I am trying to understand the behaviour of wal files. The wal related settings of the database are as follows:

"min_wal_size"  "2GB"   
"max_wal_size"  "20GB"
"wal_segment_size"  "16MB"
"wal_keep_segments" "0"
"checkpoint_completion_target"  "0.8"
"checkpoint_timeout"    "15min"

The number of wal files is always 1281 or higher:

SELECT COUNT(*) FROM pg_ls_dir('pg_xlog') WHERE pg_ls_dir ~ '^[0-9A-F]{24}';
-- count 1281

As I understand it this means wal files currently never fall below max_wal_size (1281 * 16 MB = 20496 MB = max_wal_size) ??

I would expect the number of wal files to decrease below maximum right after a checkpoint is reached and data is synced to disk. But this is clearly not the case. What am I missing?

2 Answers 2


As per the documentation (emphasis added):

The number of WAL segment files in pg_xlog directory depends on min_wal_size, max_wal_size and the amount of WAL generated in previous checkpoint cycles. When old log segment files are no longer needed, they are removed or recycled (that is, renamed to become future segments in the numbered sequence). If, due to a short-term peak of log output rate, max_wal_size is exceeded, the unneeded segment files will be removed until the system gets back under this limit. Below that limit, the system recycles enough WAL files to cover the estimated need until the next checkpoint, and removes the rest

So, as per your observation, you are probably observing the "recycle" effect -- the old WAL files are getting renamed instead of getting removed. This saves the disk some I/O, especially on busy systems.

Bear in mind that once a particular file has been recycled, it will not be reconsidered for removal/recycle again until it has been used (i.e., the relevant LSN is reached and checkpointed). That may take a long time if your system suddenly becomes less active.

  • Thank you for the explanation. What does this mean for my system? Should I increase max_wal_size or reduce checkpoint_timeout? Or is this totally normal and I shouldn't do anything?
    – SteZe
    Dec 22, 2019 at 14:59
  • How big is your pg_xlog partition? Personally, I would leave it alone if you don’t expect more of these activity spikes on a regular basis. Postgres will not prevent WAL activity based on the config—it might give you warnings, but you shouldn’t see any interruption in service. Increasing max_wal_size could work to your detriment—as mentioned in the docs: it could increase time for crash recovery.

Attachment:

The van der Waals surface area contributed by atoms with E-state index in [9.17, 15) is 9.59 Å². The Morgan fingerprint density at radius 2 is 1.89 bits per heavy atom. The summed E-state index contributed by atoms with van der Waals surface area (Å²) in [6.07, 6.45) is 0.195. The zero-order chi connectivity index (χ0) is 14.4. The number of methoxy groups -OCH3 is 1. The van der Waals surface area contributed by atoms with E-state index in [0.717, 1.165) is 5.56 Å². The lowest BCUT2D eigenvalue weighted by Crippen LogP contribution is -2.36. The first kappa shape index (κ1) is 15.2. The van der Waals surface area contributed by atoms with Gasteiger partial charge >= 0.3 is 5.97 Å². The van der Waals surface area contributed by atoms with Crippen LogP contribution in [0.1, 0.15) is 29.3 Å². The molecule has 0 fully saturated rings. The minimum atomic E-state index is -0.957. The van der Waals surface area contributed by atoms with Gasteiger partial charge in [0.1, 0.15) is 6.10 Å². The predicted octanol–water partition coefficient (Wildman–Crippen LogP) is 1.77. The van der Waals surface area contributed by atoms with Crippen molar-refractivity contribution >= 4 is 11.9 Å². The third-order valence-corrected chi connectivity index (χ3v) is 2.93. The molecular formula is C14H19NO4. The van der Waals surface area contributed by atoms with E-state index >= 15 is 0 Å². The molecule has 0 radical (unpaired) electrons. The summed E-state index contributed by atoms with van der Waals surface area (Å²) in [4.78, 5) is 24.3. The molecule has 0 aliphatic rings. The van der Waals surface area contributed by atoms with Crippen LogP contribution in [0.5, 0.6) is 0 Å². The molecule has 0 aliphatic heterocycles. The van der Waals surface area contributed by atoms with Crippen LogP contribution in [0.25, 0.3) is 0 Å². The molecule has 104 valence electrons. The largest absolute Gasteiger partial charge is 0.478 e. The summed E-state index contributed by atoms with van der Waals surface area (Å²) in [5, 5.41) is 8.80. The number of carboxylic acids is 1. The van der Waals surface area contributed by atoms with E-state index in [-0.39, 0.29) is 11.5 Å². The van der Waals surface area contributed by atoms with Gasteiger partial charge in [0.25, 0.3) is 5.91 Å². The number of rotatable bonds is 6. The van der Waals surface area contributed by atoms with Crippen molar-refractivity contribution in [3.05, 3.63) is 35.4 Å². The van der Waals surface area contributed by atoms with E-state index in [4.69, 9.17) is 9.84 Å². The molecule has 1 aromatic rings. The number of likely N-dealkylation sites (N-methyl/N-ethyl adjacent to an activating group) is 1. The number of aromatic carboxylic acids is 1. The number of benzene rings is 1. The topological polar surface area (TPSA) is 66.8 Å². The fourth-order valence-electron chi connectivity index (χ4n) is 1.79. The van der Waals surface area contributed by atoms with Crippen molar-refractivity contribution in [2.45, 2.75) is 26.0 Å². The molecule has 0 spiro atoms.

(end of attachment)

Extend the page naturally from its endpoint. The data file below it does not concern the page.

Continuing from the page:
– richyen
    Dec 22, 2019 at 18:02
  • What if those spikes are happening regularly? I was seeing this behavior when investigating a regular drop in query performance which is probably connected to a disk i/o problem or bottleneck.
    – SteZe
    Dec 22, 2019 at 20:03
  • I think the answer to this is not necessarily straightforward, as there are a few additional data points needed--do you have any information that you can provide from your logs (i.e., messages saying checkpoints are happening too frequently)? Do you have any graphs indicating that the performance dips coincide with checkpoint activity? You could even be suffering from shared_buffers being set too high, causing a massive flushes of cache to disk. Trying to diagnose all that could be beyond the scope of this SO question (though I'm willing to open up a chat here and discuss further)
    – richyen
    Dec 22, 2019 at 21:58

If your server is very busy and then abruptly becomes mostly idle, you can get into a situation where the log fails remain at max_wal_size for a very long time. At the time it was deciding whether to remove or recycle the files, it was using them up quickly and so decided to recycle up to max_wal_size for predicted future use, rather than remove them. Once recycled, they will never get removed until they have been used (you could argue that that is a bug), and if the server is now mostly idle it will take a very long time for them to be used and thus removed.

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